After September's floods, the classic riverside restaurant rebounds
On a recent sunny Sunday afternoon, the Chattahoochee's languid waters looked about as menacing as liquid caramel as they flowed past Canoe's manicured lawn. Women in bright pastels wandered among the flowerpots in front of the restaurant. There was no sign that just six months ago, those same waters rose over the lawn, the flowers, the famously bucolic patio, and in through the restaurant's lower and then upper dining rooms. In fact, the only sign left of the devastating flood is a small, chest-high mark on the brick wall just beyond the hostess stand that reads "September 21, 2009."
"You would have been doing the doggie paddle right here," a waiter told me when he noticed me staring at the line. "The entire place was trashed. But we came together. It was amazing – past employees, customers, friends – everyone wanted to help. And now we're good as new."
In fact, the turnaround time for Canoe's revival was astounding. After just 10 weeks and about a million dollars in cleanup and renovations, the restaurant reopened on Nov. 23, 2009.
Originally opened in 1995, Canoe has long been a favorite among Atlanta's upper crust. It's also served as a breeding ground for some of the city's best chefs, including Livingston's Gary Mennie. Carvel Grant Gould has held the title of chef since 2005. When the flood hit, Gould had just finished planting a vegetable garden intended to supply the restaurant's kitchen – it was the most recent step in a push toward local sourcing that has long been a staple of Canoe's menu.
When the menu's ingredients aren't local, they're sourced very carefully. "We're the only restaurant in town to have Alaskan halibut that's never been frozen," our waiter boasted one recent evening. "We have a guy in Alaska who meets the boats and sends it to us overnight. You can't get fresher halibut outside of Alaska."
Indeed, the halibut's white flesh retained more of its firm, oceanic purity than others I've had. Seafood in general here is handled with rare skill, from the tiny, delicate baby shrimp over soft scrambled eggs at brunch to the crisp skin of steelhead trout, which gave way to a juicy pink interior. The trout lay over risotto bursting with sunchokes, and the sweet citrus-and-earth flavor of the vegetable lifted up the rice and kept it pleasingly light.
I wished the skin of an otherwise beguiling duck breast had been crisped a little longer. Other than that, I found the technique of this kitchen to be flawless. A much more difficult task than a properly rendered duck skin lay under the duck breast – a foie gras sausage, imbued with all the mellow fatty funk of the foie but bursting with the proper meaty heft of a sausage.
Rabbit over bacon ravioli and sweet potato hash was well executed but rather one note: The barbecue-esque glaze on the bunny, plus bacon, plus candied garlic equals a lot of rich with no shot of fresh to counter it. But a similar dish – an appetizer of Peking BBQ'd quail over collards and boiled peanuts hit all its nostalgia cues perfectly. The quail channeled Chinese duck's lacquered, sweet/fat exterior, matching unwittingly well with its Southern accompaniments.
It's obvious that a huge amount of effort goes into training the staff, and the result is a conciliatory, ceremonial tone that focuses more on formalities than it does on the true underpinnings of customer satisfaction. The upside is waiters who can recite in loving detail the origins and attributes of practically every ingredient listed on the menu. The downsides are waiters who do list every detail about the menu whether you want them to or not, a tone that borders on overbearing, and the obvious and determined up-sell. After a brunch where I didn't want a $7 breadbasket, or an appetizer before my eggs, or premium liquor in my bloody mary, or dessert, I felt positively miserly despite spending $60 pretip.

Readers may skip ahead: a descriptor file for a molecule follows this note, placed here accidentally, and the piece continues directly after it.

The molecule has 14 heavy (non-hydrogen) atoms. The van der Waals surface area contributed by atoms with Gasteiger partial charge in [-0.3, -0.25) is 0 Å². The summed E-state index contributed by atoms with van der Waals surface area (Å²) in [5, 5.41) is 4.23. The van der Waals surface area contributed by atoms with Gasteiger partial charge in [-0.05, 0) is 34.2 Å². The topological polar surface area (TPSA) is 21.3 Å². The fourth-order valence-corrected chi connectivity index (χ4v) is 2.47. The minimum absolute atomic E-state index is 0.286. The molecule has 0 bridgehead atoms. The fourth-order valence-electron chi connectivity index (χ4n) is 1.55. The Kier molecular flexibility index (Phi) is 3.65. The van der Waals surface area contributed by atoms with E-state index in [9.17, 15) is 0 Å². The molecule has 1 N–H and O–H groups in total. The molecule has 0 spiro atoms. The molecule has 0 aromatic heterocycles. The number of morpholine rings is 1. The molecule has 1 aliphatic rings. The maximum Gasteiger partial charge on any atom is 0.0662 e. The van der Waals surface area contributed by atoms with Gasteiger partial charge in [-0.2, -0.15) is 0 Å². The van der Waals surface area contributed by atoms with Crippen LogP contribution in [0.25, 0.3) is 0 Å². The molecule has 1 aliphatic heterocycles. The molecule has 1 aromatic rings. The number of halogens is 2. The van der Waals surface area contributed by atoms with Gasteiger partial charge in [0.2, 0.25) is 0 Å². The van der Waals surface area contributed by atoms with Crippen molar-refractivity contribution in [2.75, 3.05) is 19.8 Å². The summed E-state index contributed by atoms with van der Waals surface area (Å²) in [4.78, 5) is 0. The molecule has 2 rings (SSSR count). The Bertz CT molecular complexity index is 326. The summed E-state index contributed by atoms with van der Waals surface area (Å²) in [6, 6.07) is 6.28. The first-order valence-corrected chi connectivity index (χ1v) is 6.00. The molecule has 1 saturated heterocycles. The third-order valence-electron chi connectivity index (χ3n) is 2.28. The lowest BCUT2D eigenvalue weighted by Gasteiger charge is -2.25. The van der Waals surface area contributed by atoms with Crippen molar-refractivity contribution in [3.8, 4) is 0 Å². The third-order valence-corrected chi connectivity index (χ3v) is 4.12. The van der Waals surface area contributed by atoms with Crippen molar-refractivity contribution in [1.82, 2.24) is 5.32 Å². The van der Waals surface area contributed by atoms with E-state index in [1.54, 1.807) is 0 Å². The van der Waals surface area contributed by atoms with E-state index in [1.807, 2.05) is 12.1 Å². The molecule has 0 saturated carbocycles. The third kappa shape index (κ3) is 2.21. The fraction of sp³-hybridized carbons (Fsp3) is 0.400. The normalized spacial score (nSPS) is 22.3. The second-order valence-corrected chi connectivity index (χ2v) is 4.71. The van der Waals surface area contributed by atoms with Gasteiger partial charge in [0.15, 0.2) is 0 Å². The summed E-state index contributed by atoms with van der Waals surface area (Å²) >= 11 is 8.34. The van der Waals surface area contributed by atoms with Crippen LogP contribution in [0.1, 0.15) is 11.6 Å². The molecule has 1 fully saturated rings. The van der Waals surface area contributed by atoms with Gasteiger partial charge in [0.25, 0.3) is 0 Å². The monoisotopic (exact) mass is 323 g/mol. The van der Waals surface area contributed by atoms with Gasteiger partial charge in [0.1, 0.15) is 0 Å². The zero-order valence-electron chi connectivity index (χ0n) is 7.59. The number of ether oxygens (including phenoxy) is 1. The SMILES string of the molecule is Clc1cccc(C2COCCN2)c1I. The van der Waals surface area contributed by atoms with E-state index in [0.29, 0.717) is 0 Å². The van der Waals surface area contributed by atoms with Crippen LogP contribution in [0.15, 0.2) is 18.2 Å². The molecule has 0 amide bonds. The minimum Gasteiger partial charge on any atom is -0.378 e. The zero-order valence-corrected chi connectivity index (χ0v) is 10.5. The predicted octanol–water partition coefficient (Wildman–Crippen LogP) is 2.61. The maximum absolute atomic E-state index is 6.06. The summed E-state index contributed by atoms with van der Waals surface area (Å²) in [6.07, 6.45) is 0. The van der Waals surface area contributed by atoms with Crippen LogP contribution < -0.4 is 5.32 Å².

The focus on knowledge is so extreme that it led to some bizarre encounters. One evening, my waiter stood and explained nine cheeses on the cheese plate, in order, pointing to each as he went. Great (kinda), except that there was no correlation between what he pointed to and his descriptions. A less cheese-centric diner would come away thinking that a French triple crème is hard and sharp tasting.
Wine is also an issue, not because of the list, which is varied and just lengthy enough without becoming overwhelming, but because servers claimed knowledge then stumbled on specifics. It was as if they'd rather obfuscate than just go get someone with the desired information.
On the other hand, there are aspects of Canoe's service that deserve praise and even imitation. A genuine effort is made to remember guests and treat them like old friends when they return. Order anything to share and the kitchen will split it with loving attention to detail. You will never be left with dirty silver or glassware – table resetting is gospel here. These are small things, but as any true service professional knows, it's the small things that count.
In previous reviews, and in conversations between friends, Canoe has been accused of being a touch out of date. The renovation has brought an upgrade and more modern feel to the soaring, exposed brick and wood dining room, but the food and service still seem just slightly behind the times. This is less of a problem for me with the food – Gould has access to unparalleled ingredients, and she utilizes those ingredients to create upscale classics. This food is not modern, but it's hardly old fashioned. Service is more of an issue. The theater of verbose formality is a throwback I could live without.
But there's no better or more special-feeling restaurant in town for events that may seem kind of throwback in and of themselves. Dinner with an older relative? Bridesmaids' luncheon? Meet the parents? Canoe still makes a grand first impression, and a pretty darn good fourth or fifth one as well.